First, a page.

An indirect test is the CD57 test. "CD-57" is a specific group of natural killer cells that are particularly damaged by the Lyme spirochetes. Therefore, if your numbers drop to a certain level, it is an indirect indicator that you may have Lyme disease, because the only known infection to suppress CD57 is that of Borrelia burgdorferi.
Normally, your CD57 value should be over 100. If it's lower than that, you're infected with Borrelia. If it's below 60, you probably have both Borrelia and Mycoplasma, and, most likely, some other co-infections.
2013. New Lyme-like agent - Borrelia miyamotoi.
It probably sickens more than 4,000 Americans every year, and until now, no one knew exactly what it was.
Thanks in part to a very sick Hunterdon County woman, researchers have identified a new tick-transmitted illness, which is similar to Lyme Disease.
Although the discovery is new, researchers say they do not expect more people to get sick from infected ticks. Instead people, who in the past may have been misdiagnosed, will now know the correct cause of their disease.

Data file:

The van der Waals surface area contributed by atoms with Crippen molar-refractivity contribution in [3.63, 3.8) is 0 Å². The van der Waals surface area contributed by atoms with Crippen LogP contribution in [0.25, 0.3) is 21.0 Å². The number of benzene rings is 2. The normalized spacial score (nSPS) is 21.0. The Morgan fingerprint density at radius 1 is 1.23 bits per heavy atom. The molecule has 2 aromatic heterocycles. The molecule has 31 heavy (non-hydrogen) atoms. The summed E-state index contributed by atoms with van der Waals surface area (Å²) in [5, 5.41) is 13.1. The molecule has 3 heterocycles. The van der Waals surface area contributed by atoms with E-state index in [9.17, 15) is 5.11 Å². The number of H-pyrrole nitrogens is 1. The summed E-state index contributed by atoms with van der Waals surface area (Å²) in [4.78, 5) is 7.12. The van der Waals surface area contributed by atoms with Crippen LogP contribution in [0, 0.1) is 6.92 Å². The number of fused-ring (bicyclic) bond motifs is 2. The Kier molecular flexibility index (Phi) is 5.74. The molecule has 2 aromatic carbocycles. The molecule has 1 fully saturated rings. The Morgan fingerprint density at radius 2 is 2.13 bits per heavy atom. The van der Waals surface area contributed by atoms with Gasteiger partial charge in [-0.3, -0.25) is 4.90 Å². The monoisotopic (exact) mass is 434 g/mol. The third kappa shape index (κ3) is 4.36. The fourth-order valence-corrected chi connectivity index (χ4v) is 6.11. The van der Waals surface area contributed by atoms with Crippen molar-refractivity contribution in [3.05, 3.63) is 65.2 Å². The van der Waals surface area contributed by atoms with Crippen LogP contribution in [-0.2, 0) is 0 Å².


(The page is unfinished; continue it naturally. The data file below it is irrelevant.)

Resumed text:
“It’s an important discovery because it is not exactly like Lyme, and any time you find a new disease, it is significant,” said Peter Krause, a senior research scientist at Yale, who authored a paper showing 18 people in the northeast have contracted the bacteria that causes the disease.
Krause said he believes the bacteria has probably been around for years but was misdiagnosed as Lyme Disease, because the symptoms and treatment are so similar.
The disease — too new to have a name — is spread by deer tick, which transmit a bacteria called Borrelia miyamotoi.